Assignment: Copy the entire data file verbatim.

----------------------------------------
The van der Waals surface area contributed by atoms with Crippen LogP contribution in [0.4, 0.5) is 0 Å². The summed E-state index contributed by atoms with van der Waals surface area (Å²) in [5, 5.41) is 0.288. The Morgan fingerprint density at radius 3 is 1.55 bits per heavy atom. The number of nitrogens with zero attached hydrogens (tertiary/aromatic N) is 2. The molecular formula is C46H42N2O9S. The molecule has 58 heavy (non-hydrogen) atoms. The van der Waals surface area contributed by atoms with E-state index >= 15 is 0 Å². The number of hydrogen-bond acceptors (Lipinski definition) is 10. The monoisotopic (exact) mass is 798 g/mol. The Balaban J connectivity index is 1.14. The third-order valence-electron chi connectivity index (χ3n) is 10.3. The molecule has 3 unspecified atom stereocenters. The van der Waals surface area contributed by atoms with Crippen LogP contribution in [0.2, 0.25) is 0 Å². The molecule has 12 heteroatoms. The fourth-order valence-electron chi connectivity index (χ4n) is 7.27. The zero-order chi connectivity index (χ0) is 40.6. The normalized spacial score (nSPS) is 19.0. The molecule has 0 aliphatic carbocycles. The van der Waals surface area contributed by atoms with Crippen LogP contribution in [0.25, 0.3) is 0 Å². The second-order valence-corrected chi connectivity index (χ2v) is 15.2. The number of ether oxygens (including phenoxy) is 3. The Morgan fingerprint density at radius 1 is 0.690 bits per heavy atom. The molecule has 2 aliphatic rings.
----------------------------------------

The van der Waals surface area contributed by atoms with Crippen LogP contribution in [0.4, 0.5) is 0 Å². The summed E-state index contributed by atoms with van der Waals surface area (Å²) in [5, 5.41) is 0.288. The Morgan fingerprint density at radius 3 is 1.55 bits per heavy atom. The number of nitrogens with zero attached hydrogens (tertiary/aromatic N) is 2. The molecular formula is C46H42N2O9S. The molecule has 58 heavy (non-hydrogen) atoms. The van der Waals surface area contributed by atoms with E-state index >= 15 is 0 Å². The number of hydrogen-bond acceptors (Lipinski definition) is 10. The monoisotopic (exact) mass is 798 g/mol. The Balaban J connectivity index is 1.14. The third-order valence-electron chi connectivity index (χ3n) is 10.3. The molecule has 3 unspecified atom stereocenters. The van der Waals surface area contributed by atoms with Crippen LogP contribution in [0.2, 0.25) is 0 Å². The molecule has 12 heteroatoms. The fourth-order valence-electron chi connectivity index (χ4n) is 7.27. The zero-order chi connectivity index (χ0) is 40.6. The normalized spacial score (nSPS) is 19.0. The molecule has 0 aliphatic carbocycles. The van der Waals surface area contributed by atoms with Crippen LogP contribution in [0.25, 0.3) is 0 Å². The second-order valence-corrected chi connectivity index (χ2v) is 15.2. The number of ether oxygens (including phenoxy) is 3. The Morgan fingerprint density at radius 1 is 0.690 bits per heavy atom. The molecule has 2 aliphatic rings.